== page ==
Authors: Ian D. MacLeod and Capt Robert A. Dinwoodie, USMC
A prime managerial concern is how to decide which investment alternatives provide the greatest return with least risk of loss. In civilian organizations, numerous methods and formulas assist these decisions. However, in military and other governmental agencies, these methods often fall short because typical governmental investments do not have a monetary return. The processes underpinning governmental resource allocation and acquisition decisions are often cumbersome and time consuming. In this article, the authors present a unique application of composite indexing methods to compare the return on investment in military equipment. They posit that this analytical method can improve government agencies’ investment decisions for capital equipment, especially when methods that are more laborious cannot be executed in the allotted time frame.
Authors: William F. Kramer, Mehmet Sahinoglu, and David Ang
This research article aims to identify and introduce cost-saving measures for increasing the return on investment during the Software Development Life Cycle (SDLC) through selected quantitative analyses employing both the Monte Carlo Simulation and Discrete Event Simulation approaches. Through the use of modeling and simulation, the authors develop quantitative analysis for discovering financial cost and impact when meeting future demands of an organization’s SDLC management process associated with error rates. Though this sounds like an easy and open practice, it is uncommon for most competitors to provide empirical data outlining their error rates associated with each of the SDLC phases nor do they normally disclose the impact of such error rates on the overall development effort. The approach presented in this article is more plausible and scientific than the conventional wait-and-see, whatever-fate-may-bring approach with its accompanying unpleasant surprises, often resulting in wasted resources and time.
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Authors: Reginald U. Bailey, Thomas A. Mazzuchi, Shahram Sarkani, and David F. Rico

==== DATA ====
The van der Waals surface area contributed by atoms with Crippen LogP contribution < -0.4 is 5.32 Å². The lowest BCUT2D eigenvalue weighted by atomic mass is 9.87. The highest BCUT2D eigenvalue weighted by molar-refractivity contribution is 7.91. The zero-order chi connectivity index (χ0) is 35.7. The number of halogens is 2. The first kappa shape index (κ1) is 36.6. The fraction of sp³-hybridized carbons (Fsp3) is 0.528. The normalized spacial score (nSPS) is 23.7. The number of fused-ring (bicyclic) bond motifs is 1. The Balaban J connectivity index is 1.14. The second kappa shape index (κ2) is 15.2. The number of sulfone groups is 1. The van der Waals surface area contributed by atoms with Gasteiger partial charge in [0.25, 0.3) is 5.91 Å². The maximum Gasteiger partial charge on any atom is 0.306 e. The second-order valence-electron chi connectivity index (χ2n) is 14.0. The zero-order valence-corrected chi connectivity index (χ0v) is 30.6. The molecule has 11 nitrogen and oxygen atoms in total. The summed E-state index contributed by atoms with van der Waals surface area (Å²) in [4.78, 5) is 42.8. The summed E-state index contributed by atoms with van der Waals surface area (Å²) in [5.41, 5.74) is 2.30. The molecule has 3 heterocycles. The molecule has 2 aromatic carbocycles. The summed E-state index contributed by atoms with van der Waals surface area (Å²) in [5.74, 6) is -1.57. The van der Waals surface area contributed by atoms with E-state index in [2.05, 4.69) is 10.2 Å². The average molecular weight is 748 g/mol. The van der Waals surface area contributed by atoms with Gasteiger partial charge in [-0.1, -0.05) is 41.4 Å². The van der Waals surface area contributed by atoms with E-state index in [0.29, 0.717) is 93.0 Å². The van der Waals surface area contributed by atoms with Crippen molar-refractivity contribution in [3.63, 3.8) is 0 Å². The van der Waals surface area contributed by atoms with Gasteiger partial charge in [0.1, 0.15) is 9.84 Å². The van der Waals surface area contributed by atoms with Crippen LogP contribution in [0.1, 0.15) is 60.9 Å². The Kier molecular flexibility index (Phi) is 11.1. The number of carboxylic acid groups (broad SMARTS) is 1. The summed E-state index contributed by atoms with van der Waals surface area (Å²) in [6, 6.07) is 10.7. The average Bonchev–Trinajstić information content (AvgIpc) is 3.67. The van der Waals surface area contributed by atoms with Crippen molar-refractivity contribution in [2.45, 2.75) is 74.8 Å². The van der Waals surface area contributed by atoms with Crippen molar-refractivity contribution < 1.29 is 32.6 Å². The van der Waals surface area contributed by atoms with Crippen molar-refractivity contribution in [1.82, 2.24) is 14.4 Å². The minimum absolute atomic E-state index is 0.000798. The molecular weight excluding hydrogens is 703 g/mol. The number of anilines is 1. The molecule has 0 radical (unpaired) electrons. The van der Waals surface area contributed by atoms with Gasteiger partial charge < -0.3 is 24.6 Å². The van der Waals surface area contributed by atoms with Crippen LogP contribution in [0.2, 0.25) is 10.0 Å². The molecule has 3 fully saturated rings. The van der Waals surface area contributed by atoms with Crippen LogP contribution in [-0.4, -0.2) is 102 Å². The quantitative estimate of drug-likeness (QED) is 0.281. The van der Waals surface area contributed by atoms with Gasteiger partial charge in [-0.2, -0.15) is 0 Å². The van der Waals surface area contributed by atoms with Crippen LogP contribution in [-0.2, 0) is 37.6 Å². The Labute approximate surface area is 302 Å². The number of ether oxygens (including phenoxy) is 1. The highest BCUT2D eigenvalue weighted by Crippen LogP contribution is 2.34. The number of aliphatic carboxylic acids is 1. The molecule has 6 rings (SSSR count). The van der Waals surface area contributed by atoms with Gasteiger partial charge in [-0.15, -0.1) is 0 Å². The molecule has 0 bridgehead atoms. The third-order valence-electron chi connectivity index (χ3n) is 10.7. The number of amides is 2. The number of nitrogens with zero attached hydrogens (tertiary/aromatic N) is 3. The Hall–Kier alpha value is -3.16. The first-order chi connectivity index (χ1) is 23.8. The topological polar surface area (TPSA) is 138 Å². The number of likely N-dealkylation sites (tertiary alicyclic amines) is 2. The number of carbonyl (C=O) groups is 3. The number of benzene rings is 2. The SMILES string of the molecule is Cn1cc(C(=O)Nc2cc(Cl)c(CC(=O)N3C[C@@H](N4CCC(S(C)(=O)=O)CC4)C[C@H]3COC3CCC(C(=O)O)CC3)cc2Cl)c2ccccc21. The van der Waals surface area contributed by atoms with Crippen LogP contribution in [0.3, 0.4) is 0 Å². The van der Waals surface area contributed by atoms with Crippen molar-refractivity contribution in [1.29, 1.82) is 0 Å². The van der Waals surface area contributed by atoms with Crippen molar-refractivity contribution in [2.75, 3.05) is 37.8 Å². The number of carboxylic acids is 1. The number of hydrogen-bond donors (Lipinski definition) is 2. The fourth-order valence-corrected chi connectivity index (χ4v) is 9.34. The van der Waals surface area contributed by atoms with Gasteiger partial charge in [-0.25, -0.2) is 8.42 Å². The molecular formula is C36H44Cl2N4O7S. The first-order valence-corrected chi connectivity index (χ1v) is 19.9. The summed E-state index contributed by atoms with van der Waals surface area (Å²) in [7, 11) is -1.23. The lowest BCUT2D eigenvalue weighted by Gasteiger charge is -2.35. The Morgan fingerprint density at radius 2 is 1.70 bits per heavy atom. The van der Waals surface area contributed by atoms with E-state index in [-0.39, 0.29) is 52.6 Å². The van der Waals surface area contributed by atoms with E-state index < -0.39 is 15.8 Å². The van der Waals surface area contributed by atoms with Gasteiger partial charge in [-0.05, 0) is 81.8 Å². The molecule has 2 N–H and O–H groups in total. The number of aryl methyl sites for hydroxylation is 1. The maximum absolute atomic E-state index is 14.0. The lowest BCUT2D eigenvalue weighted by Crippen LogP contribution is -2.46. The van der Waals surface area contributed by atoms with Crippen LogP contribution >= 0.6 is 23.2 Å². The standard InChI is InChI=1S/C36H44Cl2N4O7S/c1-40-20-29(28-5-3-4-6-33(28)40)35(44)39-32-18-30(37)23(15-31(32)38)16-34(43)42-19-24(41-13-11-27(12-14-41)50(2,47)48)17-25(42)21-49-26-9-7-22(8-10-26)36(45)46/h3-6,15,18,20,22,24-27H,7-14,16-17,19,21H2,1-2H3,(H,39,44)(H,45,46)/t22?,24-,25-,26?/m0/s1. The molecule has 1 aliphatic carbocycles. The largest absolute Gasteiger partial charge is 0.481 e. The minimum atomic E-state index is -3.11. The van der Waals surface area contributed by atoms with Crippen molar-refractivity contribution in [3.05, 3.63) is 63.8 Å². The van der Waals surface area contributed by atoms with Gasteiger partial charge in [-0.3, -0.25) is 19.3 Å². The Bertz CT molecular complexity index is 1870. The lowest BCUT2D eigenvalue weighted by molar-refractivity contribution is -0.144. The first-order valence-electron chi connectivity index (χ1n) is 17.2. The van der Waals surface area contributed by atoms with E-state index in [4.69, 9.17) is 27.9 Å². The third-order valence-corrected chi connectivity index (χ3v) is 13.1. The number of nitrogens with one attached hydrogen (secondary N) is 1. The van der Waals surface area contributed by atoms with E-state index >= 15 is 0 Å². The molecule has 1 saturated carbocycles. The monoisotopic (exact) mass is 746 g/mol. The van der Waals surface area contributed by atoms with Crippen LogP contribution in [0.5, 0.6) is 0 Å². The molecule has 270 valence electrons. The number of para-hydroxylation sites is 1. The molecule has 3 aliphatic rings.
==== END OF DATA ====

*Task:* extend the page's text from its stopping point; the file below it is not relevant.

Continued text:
The U.S. Department of Defense endorsed and later mandated the use of Technology Readiness Assessments (TRAs) and knowledge-based practices in the early 2000s for use as a tool in the management of program acquisition risk. Unfortunately, implementing TRAs can be costly, especially when programs include knowledge-based practices such as prototyping, performance specifications, test plans, and technology maturity plans. What is the economic impact of these TRA practices on the past and present acquisition performance of the U.S. Army, Navy, and Air Force? The conundrum today is that no commonly accepted approach is in use to determine the economic value of TRAs. This article provides a model for the valuation of TRAs in assessing the risk of technical maturity.
Authors: Ivar Oswalt, Tim Cooley, William Waite, Elliot Waite, Steve “Flash” Gordon, Richard Severinghaus, Jerry Feinberg, and Gary Lightner
As budgets decrease, it becomes increasingly important to determine the most effective ways to invest in modeling and simulation (M&S). This article discusses an approach to comparing different M&S investment opportunities using a return on investment (ROI)-like measure. The authors describe methods to evaluate “benefit” (i.e., increased readiness, more effective training, etc.) received from an investment and then use those metrics in a decision analysis framework to evaluate each M&S expenditure. Finally, they conclude by discussing the importance of viewing M&S investments from a Department of Defense (DoD) Enterprise view, evaluating investment over multiple years, measuring well-structured metrics, and using those metrics in a systematic way to produce an ROI-like result that DoD can use to evaluate and prioritize M&S investments.